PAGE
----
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Virology. 1995 Dec 20;214(2):584-92.

Feline leukemia virus variants in experimentally induced thymic lymphosarcomas.

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Department of Pathology, University of Southern California School of Medicine, Los Angeles 90033, USA.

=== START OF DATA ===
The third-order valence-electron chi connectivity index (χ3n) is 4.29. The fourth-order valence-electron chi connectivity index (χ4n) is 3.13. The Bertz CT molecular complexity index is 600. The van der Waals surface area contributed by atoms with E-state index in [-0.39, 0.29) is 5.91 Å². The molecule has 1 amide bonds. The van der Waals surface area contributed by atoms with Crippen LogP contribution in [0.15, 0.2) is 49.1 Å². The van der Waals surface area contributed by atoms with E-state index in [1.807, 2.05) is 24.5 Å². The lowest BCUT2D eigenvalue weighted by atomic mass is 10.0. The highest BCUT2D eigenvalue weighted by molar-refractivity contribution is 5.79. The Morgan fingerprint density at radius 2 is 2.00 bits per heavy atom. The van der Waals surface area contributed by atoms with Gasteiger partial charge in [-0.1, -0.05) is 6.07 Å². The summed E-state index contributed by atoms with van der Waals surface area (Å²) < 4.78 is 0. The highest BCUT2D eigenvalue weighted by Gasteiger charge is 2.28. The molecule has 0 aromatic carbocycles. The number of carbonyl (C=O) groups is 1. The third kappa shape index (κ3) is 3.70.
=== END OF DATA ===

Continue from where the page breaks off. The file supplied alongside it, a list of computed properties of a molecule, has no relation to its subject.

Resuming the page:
This study was initiated to evaluate the in vivo infectivity and pathogenicity of a group of recombinant feline leukemia viruses (rFeLVs) previously generated by in vitro forced recombination between a FeLV subgroup A virus (FeLV-A) and an endogenous FeLV (enFeLV) envelope (env) element (Sheets et al., 1992, Virology 190, 849-855). To determine infectivity of rFeLVs, neonatal cats were inoculated with rFeLVs alone or in combination with FeLV-A. The recombinant viruses were able to replicate efficiently in vivo only when administered along with FeLV-A. Of six co-infected cats, three developed thymic lymphosarcomas, one severe aplastic anemia, and two cachexia and depression; all were viremic and seroconverted shortly after inoculation. While both virus types were detected in virtually all tissues examined from these tumor-bearing cats, there was a particularly noteworthy sequence reversion in the rFeLVs. It is known that exogenous FeLV isolates carry a conserved neutralizing MGPNL epitope in the middle of the surface glycoprotein domain of the env gene. In contrast, the parental recombinant viruses used to inoculate these cats harbored the enFeLV-derived MGPNP sequence at this position. However, all in vivo-propagated recombinants displayed the MGPNL sequence, while the env-encoded backbone flanking the MGPNL sequence was that of the parental recombinant virus. These results suggest that viruses with the MGPNL epitope have an in vivo proliferative advantage. The data also provide an explanation for the conservation of this epitope in exogenous FeLVs despite the existence of variant forms in enFeLV proviral elements with which they can recombine.

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